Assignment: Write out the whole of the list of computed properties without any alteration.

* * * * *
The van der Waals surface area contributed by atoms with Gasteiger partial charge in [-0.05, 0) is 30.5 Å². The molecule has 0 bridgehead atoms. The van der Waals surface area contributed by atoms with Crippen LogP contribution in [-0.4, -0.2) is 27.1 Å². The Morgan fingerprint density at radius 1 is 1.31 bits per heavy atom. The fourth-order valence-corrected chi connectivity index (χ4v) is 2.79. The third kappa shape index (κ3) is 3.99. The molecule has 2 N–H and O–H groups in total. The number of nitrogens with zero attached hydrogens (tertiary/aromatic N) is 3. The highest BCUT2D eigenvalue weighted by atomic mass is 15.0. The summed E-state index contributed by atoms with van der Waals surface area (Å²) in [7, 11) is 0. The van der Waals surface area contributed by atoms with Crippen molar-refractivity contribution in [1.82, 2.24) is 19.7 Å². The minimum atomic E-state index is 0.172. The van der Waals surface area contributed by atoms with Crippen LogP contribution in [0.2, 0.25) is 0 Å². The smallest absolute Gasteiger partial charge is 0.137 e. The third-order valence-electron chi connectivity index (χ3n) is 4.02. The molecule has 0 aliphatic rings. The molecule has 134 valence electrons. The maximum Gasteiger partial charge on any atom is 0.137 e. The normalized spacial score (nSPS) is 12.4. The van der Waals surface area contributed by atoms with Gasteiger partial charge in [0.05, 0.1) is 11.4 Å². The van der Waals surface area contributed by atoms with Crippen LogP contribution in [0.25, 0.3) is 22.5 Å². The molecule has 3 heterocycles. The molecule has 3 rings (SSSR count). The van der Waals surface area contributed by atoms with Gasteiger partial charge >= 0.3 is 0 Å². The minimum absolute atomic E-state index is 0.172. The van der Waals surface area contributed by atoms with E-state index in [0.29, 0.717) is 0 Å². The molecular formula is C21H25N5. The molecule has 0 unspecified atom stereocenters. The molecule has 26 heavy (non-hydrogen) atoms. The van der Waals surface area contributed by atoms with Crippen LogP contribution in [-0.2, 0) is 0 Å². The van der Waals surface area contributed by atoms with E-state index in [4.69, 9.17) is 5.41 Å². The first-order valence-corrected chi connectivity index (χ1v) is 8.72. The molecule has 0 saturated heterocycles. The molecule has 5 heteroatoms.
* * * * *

The van der Waals surface area contributed by atoms with Gasteiger partial charge in [-0.05, 0) is 30.5 Å². The molecule has 0 bridgehead atoms. The van der Waals surface area contributed by atoms with Crippen LogP contribution in [-0.4, -0.2) is 27.1 Å². The Morgan fingerprint density at radius 1 is 1.31 bits per heavy atom. The fourth-order valence-corrected chi connectivity index (χ4v) is 2.79. The third kappa shape index (κ3) is 3.99. The molecule has 2 N–H and O–H groups in total. The number of nitrogens with zero attached hydrogens (tertiary/aromatic N) is 3. The highest BCUT2D eigenvalue weighted by atomic mass is 15.0. The summed E-state index contributed by atoms with van der Waals surface area (Å²) in [7, 11) is 0. The van der Waals surface area contributed by atoms with Crippen molar-refractivity contribution in [1.82, 2.24) is 19.7 Å². The minimum atomic E-state index is 0.172. The van der Waals surface area contributed by atoms with Crippen LogP contribution in [0.2, 0.25) is 0 Å². The smallest absolute Gasteiger partial charge is 0.137 e. The third-order valence-electron chi connectivity index (χ3n) is 4.02. The molecule has 0 aliphatic rings. The molecule has 134 valence electrons. The maximum Gasteiger partial charge on any atom is 0.137 e. The normalized spacial score (nSPS) is 12.4. The van der Waals surface area contributed by atoms with Gasteiger partial charge in [0.05, 0.1) is 11.4 Å². The van der Waals surface area contributed by atoms with Crippen LogP contribution in [0.25, 0.3) is 22.5 Å². The molecule has 3 heterocycles. The molecule has 3 rings (SSSR count). The van der Waals surface area contributed by atoms with Gasteiger partial charge >= 0.3 is 0 Å². The minimum absolute atomic E-state index is 0.172. The van der Waals surface area contributed by atoms with E-state index in [0.29, 0.717) is 0 Å². The molecular formula is C21H25N5. The molecule has 0 unspecified atom stereocenters. The molecule has 26 heavy (non-hydrogen) atoms. The van der Waals surface area contributed by atoms with Crippen LogP contribution in [-0.2, 0) is 0 Å². The van der Waals surface area contributed by atoms with E-state index in [4.69, 9.17) is 5.41 Å². The first-order valence-corrected chi connectivity index (χ1v) is 8.72. The molecule has 0 saturated heterocycles. The molecule has 5 heteroatoms.